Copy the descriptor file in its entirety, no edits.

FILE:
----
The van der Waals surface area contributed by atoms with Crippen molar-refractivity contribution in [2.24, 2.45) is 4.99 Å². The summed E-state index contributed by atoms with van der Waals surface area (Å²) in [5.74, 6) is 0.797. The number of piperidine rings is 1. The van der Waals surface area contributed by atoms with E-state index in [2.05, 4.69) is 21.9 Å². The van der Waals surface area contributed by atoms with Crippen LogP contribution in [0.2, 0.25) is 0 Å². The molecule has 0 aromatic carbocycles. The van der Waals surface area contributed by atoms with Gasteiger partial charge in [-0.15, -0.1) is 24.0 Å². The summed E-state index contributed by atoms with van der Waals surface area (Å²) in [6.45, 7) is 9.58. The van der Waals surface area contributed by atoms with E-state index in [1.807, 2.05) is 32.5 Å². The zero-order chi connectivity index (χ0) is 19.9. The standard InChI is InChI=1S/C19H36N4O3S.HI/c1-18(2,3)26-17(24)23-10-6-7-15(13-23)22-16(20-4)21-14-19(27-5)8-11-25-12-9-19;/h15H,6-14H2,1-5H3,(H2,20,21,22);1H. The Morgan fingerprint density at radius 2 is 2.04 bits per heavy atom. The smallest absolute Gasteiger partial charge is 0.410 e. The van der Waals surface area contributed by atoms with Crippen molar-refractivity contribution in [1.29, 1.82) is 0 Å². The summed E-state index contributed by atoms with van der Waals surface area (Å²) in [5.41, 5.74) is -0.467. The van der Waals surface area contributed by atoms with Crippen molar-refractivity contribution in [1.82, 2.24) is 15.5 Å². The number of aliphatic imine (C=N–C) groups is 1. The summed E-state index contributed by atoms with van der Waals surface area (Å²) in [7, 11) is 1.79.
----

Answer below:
The van der Waals surface area contributed by atoms with Crippen molar-refractivity contribution in [2.24, 2.45) is 4.99 Å². The summed E-state index contributed by atoms with van der Waals surface area (Å²) in [5.74, 6) is 0.797. The number of piperidine rings is 1. The van der Waals surface area contributed by atoms with E-state index in [2.05, 4.69) is 21.9 Å². The van der Waals surface area contributed by atoms with Crippen LogP contribution in [0.2, 0.25) is 0 Å². The molecule has 0 aromatic carbocycles. The van der Waals surface area contributed by atoms with Gasteiger partial charge in [-0.15, -0.1) is 24.0 Å². The summed E-state index contributed by atoms with van der Waals surface area (Å²) in [6.45, 7) is 9.58. The van der Waals surface area contributed by atoms with E-state index in [1.807, 2.05) is 32.5 Å². The zero-order chi connectivity index (χ0) is 19.9. The standard InChI is InChI=1S/C19H36N4O3S.HI/c1-18(2,3)26-17(24)23-10-6-7-15(13-23)22-16(20-4)21-14-19(27-5)8-11-25-12-9-19;/h15H,6-14H2,1-5H3,(H2,20,21,22);1H. The Morgan fingerprint density at radius 2 is 2.04 bits per heavy atom. The smallest absolute Gasteiger partial charge is 0.410 e. The van der Waals surface area contributed by atoms with Crippen molar-refractivity contribution in [1.29, 1.82) is 0 Å². The summed E-state index contributed by atoms with van der Waals surface area (Å²) in [5.41, 5.74) is -0.467. The van der Waals surface area contributed by atoms with Crippen molar-refractivity contribution in [1.82, 2.24) is 15.5 Å². The number of aliphatic imine (C=N–C) groups is 1. The summed E-state index contributed by atoms with van der Waals surface area (Å²) in [7, 11) is 1.79.